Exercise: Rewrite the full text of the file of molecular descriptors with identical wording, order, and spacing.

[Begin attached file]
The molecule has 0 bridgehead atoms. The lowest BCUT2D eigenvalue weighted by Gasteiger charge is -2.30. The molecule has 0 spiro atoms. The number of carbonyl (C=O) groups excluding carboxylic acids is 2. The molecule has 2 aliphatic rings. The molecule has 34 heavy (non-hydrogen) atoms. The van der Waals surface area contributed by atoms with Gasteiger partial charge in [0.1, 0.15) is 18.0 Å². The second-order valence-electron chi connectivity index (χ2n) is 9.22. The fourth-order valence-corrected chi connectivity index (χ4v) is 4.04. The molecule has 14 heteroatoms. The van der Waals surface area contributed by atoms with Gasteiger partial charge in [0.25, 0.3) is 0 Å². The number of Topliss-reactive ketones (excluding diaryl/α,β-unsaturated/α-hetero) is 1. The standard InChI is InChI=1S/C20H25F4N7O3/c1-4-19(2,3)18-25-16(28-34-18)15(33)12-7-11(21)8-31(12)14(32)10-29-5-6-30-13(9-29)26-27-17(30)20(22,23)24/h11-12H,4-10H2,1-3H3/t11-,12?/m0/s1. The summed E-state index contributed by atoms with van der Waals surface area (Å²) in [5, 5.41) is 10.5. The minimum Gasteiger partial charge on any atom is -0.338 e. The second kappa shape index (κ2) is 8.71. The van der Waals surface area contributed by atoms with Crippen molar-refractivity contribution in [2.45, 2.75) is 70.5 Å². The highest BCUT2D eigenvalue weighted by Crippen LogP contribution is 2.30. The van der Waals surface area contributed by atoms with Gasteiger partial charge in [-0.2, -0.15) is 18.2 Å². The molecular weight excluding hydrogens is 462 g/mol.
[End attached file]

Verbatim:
The molecule has 0 bridgehead atoms. The lowest BCUT2D eigenvalue weighted by Gasteiger charge is -2.30. The molecule has 0 spiro atoms. The number of carbonyl (C=O) groups excluding carboxylic acids is 2. The molecule has 2 aliphatic rings. The molecule has 34 heavy (non-hydrogen) atoms. The van der Waals surface area contributed by atoms with Gasteiger partial charge in [0.1, 0.15) is 18.0 Å². The second-order valence-electron chi connectivity index (χ2n) is 9.22. The fourth-order valence-corrected chi connectivity index (χ4v) is 4.04. The molecule has 14 heteroatoms. The van der Waals surface area contributed by atoms with Gasteiger partial charge in [0.25, 0.3) is 0 Å². The number of Topliss-reactive ketones (excluding diaryl/α,β-unsaturated/α-hetero) is 1. The standard InChI is InChI=1S/C20H25F4N7O3/c1-4-19(2,3)18-25-16(28-34-18)15(33)12-7-11(21)8-31(12)14(32)10-29-5-6-30-13(9-29)26-27-17(30)20(22,23)24/h11-12H,4-10H2,1-3H3/t11-,12?/m0/s1. The summed E-state index contributed by atoms with van der Waals surface area (Å²) in [5, 5.41) is 10.5. The minimum Gasteiger partial charge on any atom is -0.338 e. The second kappa shape index (κ2) is 8.71. The van der Waals surface area contributed by atoms with Crippen molar-refractivity contribution in [2.45, 2.75) is 70.5 Å². The highest BCUT2D eigenvalue weighted by Crippen LogP contribution is 2.30. The van der Waals surface area contributed by atoms with Gasteiger partial charge in [-0.2, -0.15) is 18.2 Å². The molecular weight excluding hydrogens is 462 g/mol.